The Last Voyage of the Demeter was a pleasant surprise with a consistently creepy atmosphere, excellent performances and the scariest interpretation of Dracula in years.
Plot: The crew of the merchant ship Demeter sets sail from Carpathia to London to deliver a cargo of 50 unmarked wooden crates. However, they soon discover they’re not alone as Dracula’s unholy presence turns the trip into a nightmarish fight for survival.
Review: Sometimes you can just tell from a trailer that a movie is going to be quality and The Last Voyage of the Demeter is one of those movies. You could see it was going to be dark, creepy and well-acted especially with a cast includes Liam Cunningham, David Dastmalchian and Corey Hawkins.
As expected, the performances are all first rate and I found myself caring about each of the characters who felt like real people rather than just one note stereotypes who you tick off as they get killed one by one by Dracula. Liam Cunningham is one of my favourite actors as he never seems like he’s acting but just embodies the characters he plays and you believe that he is genuinely the Captain of the Demeter in this movie.
The story takes what is a brief part in the book of Bram Stoker’s Dracula and fills in the blanks about what really happened on the ship during the doomed voyage to London.
It builds up perfectly establishing all the characters while always maintaining a creepiness where you’re peering into the dimly lit corners of the screen to see if a monster lies in wait. Speaking of which, I did find that the film was a little too dark to see what was going on a lot of the time, but I believe that was a deliberate stylistic choice to maintain the mystery of what Dracula really looks like. I loved how it just has a constant feeling of menace where even the weather feels evil and at one point the windows of the ship look like eyes staring into the souls of the crew.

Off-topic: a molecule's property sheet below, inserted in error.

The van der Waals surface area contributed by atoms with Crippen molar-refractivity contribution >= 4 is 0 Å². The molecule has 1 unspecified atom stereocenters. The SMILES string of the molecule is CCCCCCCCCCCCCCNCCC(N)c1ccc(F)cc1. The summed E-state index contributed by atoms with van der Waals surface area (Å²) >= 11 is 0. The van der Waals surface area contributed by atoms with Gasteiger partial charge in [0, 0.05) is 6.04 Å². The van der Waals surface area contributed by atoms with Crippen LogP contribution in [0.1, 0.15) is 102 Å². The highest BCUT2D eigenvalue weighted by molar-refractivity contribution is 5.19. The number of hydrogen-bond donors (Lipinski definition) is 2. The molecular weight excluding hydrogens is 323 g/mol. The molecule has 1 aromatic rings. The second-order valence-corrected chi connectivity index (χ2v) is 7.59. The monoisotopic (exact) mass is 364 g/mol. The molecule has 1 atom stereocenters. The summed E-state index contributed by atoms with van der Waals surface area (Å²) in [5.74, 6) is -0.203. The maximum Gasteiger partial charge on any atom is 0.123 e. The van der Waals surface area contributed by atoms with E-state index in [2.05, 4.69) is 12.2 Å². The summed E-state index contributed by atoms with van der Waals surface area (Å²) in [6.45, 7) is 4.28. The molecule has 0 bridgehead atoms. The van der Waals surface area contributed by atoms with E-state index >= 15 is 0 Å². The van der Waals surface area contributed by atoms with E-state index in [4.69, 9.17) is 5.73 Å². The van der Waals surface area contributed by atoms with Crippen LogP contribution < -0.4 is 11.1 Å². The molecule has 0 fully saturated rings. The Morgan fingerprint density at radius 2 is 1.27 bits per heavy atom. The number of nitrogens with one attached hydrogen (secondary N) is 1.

The Last Voyage of the Demeter makes Dracula scarier and more monstrous than ever mostly using impressive visual effects which are always more effective than CG (which we do see occasionally in this). This doesn’t skimp on violence either with some gory kills and one scene has Dracula actually mocking someone before he kills them which just makes you hate him even more.
Bear McCreary is one of the best composers in the industry today and his score doesn’t disappoint with epic choirs and an unsettling vibe which really adds to the whole atmosphere of the film.
It’s very much open for a sequel too which I would love to see especially how they would reimagine Van Helsing.
Overall, The Last Voyage of the Demeter is one of the best Dracula movies in recent years (although I do enjoy Renfield as well) with faultless performances, plenty of gory kills, a relentlessly creepy atmosphere and surprisingly memorable characters.